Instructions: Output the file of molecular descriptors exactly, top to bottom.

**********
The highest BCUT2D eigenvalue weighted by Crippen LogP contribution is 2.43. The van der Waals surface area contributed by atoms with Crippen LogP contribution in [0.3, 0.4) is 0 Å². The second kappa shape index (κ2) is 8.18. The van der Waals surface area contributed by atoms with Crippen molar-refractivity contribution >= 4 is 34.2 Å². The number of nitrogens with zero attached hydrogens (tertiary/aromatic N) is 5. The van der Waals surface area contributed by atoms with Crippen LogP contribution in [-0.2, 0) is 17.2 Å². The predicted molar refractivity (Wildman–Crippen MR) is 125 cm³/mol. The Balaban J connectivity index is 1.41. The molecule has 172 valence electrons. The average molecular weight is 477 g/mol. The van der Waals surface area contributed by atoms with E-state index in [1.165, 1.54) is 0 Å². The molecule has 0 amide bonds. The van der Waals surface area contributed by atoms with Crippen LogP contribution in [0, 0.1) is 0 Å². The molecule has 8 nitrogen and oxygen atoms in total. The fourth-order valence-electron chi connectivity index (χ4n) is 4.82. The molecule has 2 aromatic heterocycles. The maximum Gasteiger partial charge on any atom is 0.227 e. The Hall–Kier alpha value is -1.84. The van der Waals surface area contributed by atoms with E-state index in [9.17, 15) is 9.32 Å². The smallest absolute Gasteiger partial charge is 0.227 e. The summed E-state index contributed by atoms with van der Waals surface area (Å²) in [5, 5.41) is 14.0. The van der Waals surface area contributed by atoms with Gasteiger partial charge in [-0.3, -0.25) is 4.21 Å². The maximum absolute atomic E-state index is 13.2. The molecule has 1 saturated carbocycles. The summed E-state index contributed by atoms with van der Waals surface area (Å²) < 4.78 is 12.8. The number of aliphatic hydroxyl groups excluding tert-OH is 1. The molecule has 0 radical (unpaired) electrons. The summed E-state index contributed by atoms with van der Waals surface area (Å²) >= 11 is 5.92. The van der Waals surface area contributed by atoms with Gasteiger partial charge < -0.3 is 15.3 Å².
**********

The highest BCUT2D eigenvalue weighted by Crippen LogP contribution is 2.43. The van der Waals surface area contributed by atoms with Crippen LogP contribution in [0.3, 0.4) is 0 Å². The second kappa shape index (κ2) is 8.18. The van der Waals surface area contributed by atoms with Crippen molar-refractivity contribution >= 4 is 34.2 Å². The number of nitrogens with zero attached hydrogens (tertiary/aromatic N) is 5. The van der Waals surface area contributed by atoms with Crippen LogP contribution in [-0.2, 0) is 17.2 Å². The predicted molar refractivity (Wildman–Crippen MR) is 125 cm³/mol. The Balaban J connectivity index is 1.41. The molecule has 172 valence electrons. The average molecular weight is 477 g/mol. The van der Waals surface area contributed by atoms with E-state index in [1.165, 1.54) is 0 Å². The molecule has 0 amide bonds. The van der Waals surface area contributed by atoms with Crippen LogP contribution in [0, 0.1) is 0 Å². The molecule has 8 nitrogen and oxygen atoms in total. The fourth-order valence-electron chi connectivity index (χ4n) is 4.82. The molecule has 2 aromatic heterocycles. The maximum Gasteiger partial charge on any atom is 0.227 e. The Hall–Kier alpha value is -1.84. The van der Waals surface area contributed by atoms with E-state index in [9.17, 15) is 9.32 Å². The smallest absolute Gasteiger partial charge is 0.227 e. The summed E-state index contributed by atoms with van der Waals surface area (Å²) in [5, 5.41) is 14.0. The van der Waals surface area contributed by atoms with Gasteiger partial charge in [-0.3, -0.25) is 4.21 Å². The maximum absolute atomic E-state index is 13.2. The molecule has 1 saturated carbocycles. The summed E-state index contributed by atoms with van der Waals surface area (Å²) < 4.78 is 12.8. The number of aliphatic hydroxyl groups excluding tert-OH is 1. The molecule has 0 radical (unpaired) electrons. The summed E-state index contributed by atoms with van der Waals surface area (Å²) >= 11 is 5.92. The van der Waals surface area contributed by atoms with Gasteiger partial charge < -0.3 is 15.3 Å².